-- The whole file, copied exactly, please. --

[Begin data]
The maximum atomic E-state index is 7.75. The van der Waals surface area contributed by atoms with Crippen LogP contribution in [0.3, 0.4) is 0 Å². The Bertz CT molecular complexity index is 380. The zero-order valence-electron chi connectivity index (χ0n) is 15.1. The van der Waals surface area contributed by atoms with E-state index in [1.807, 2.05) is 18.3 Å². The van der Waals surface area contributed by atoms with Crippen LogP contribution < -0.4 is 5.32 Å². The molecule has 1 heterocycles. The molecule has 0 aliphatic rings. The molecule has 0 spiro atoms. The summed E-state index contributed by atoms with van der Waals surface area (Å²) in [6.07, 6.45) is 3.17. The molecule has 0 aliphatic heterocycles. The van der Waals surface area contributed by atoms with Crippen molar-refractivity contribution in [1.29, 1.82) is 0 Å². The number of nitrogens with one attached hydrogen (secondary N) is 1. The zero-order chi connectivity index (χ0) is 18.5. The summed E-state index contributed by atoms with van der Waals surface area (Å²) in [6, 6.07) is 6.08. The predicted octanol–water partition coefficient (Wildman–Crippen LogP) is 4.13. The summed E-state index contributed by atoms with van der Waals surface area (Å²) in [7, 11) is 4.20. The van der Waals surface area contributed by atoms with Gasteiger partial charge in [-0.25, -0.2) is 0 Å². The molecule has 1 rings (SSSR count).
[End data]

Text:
The maximum atomic E-state index is 7.75. The van der Waals surface area contributed by atoms with Crippen LogP contribution in [0.3, 0.4) is 0 Å². The Bertz CT molecular complexity index is 380. The zero-order valence-electron chi connectivity index (χ0n) is 15.1. The van der Waals surface area contributed by atoms with E-state index in [1.807, 2.05) is 18.3 Å². The van der Waals surface area contributed by atoms with Crippen LogP contribution < -0.4 is 5.32 Å². The molecule has 1 heterocycles. The molecule has 0 aliphatic rings. The molecule has 0 spiro atoms. The summed E-state index contributed by atoms with van der Waals surface area (Å²) in [6.07, 6.45) is 3.17. The molecule has 0 aliphatic heterocycles. The van der Waals surface area contributed by atoms with Crippen molar-refractivity contribution in [1.29, 1.82) is 0 Å². The number of nitrogens with one attached hydrogen (secondary N) is 1. The zero-order chi connectivity index (χ0) is 18.5. The summed E-state index contributed by atoms with van der Waals surface area (Å²) in [6, 6.07) is 6.08. The predicted octanol–water partition coefficient (Wildman–Crippen LogP) is 4.13. The summed E-state index contributed by atoms with van der Waals surface area (Å²) in [7, 11) is 4.20. The van der Waals surface area contributed by atoms with Gasteiger partial charge in [-0.25, -0.2) is 0 Å². The molecule has 1 rings (SSSR count).